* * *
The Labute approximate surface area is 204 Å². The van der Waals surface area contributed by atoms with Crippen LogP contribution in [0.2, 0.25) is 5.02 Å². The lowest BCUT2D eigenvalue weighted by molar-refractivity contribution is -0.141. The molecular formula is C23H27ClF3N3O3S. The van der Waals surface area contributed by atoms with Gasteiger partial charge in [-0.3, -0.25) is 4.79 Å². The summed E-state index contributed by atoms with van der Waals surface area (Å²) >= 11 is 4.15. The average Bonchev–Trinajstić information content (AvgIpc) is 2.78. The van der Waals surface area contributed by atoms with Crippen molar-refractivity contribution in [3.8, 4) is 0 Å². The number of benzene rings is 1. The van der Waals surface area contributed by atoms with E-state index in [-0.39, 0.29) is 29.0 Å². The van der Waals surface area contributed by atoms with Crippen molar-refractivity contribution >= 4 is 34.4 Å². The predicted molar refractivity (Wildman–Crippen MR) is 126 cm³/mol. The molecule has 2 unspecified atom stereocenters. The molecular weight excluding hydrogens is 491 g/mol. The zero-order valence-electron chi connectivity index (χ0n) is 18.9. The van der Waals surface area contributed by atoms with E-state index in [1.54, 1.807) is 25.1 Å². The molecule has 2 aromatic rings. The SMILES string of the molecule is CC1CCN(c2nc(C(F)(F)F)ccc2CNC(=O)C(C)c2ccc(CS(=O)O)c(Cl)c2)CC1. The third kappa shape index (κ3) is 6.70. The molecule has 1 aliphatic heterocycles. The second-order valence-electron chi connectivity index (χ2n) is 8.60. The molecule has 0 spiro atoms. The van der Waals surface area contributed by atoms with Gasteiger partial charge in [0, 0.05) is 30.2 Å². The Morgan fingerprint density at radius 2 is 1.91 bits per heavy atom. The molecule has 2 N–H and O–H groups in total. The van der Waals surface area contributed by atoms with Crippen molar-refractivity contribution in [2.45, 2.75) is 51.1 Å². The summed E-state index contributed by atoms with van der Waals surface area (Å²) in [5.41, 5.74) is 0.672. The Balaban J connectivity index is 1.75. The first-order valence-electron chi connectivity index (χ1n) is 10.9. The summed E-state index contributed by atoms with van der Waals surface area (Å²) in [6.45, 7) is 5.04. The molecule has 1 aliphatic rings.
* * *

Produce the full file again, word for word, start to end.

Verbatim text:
The Labute approximate surface area is 204 Å². The van der Waals surface area contributed by atoms with Crippen LogP contribution in [0.2, 0.25) is 5.02 Å². The lowest BCUT2D eigenvalue weighted by molar-refractivity contribution is -0.141. The molecular formula is C23H27ClF3N3O3S. The van der Waals surface area contributed by atoms with Gasteiger partial charge in [-0.3, -0.25) is 4.79 Å². The summed E-state index contributed by atoms with van der Waals surface area (Å²) >= 11 is 4.15. The average Bonchev–Trinajstić information content (AvgIpc) is 2.78. The van der Waals surface area contributed by atoms with Crippen molar-refractivity contribution in [3.8, 4) is 0 Å². The number of benzene rings is 1. The van der Waals surface area contributed by atoms with E-state index in [-0.39, 0.29) is 29.0 Å². The van der Waals surface area contributed by atoms with Crippen molar-refractivity contribution >= 4 is 34.4 Å². The predicted molar refractivity (Wildman–Crippen MR) is 126 cm³/mol. The molecule has 2 unspecified atom stereocenters. The molecular weight excluding hydrogens is 491 g/mol. The zero-order valence-electron chi connectivity index (χ0n) is 18.9. The van der Waals surface area contributed by atoms with E-state index in [1.54, 1.807) is 25.1 Å². The molecule has 2 aromatic rings. The SMILES string of the molecule is CC1CCN(c2nc(C(F)(F)F)ccc2CNC(=O)C(C)c2ccc(CS(=O)O)c(Cl)c2)CC1. The third kappa shape index (κ3) is 6.70. The molecule has 1 aliphatic heterocycles. The second-order valence-electron chi connectivity index (χ2n) is 8.60. The molecule has 0 spiro atoms. The van der Waals surface area contributed by atoms with Gasteiger partial charge in [0, 0.05) is 30.2 Å². The Morgan fingerprint density at radius 2 is 1.91 bits per heavy atom. The molecule has 2 N–H and O–H groups in total. The van der Waals surface area contributed by atoms with Crippen molar-refractivity contribution in [2.45, 2.75) is 51.1 Å². The summed E-state index contributed by atoms with van der Waals surface area (Å²) in [5.41, 5.74) is 0.672. The Balaban J connectivity index is 1.75. The first-order valence-electron chi connectivity index (χ1n) is 10.9. The summed E-state index contributed by atoms with van der Waals surface area (Å²) in [6.45, 7) is 5.04. The molecule has 1 aliphatic rings.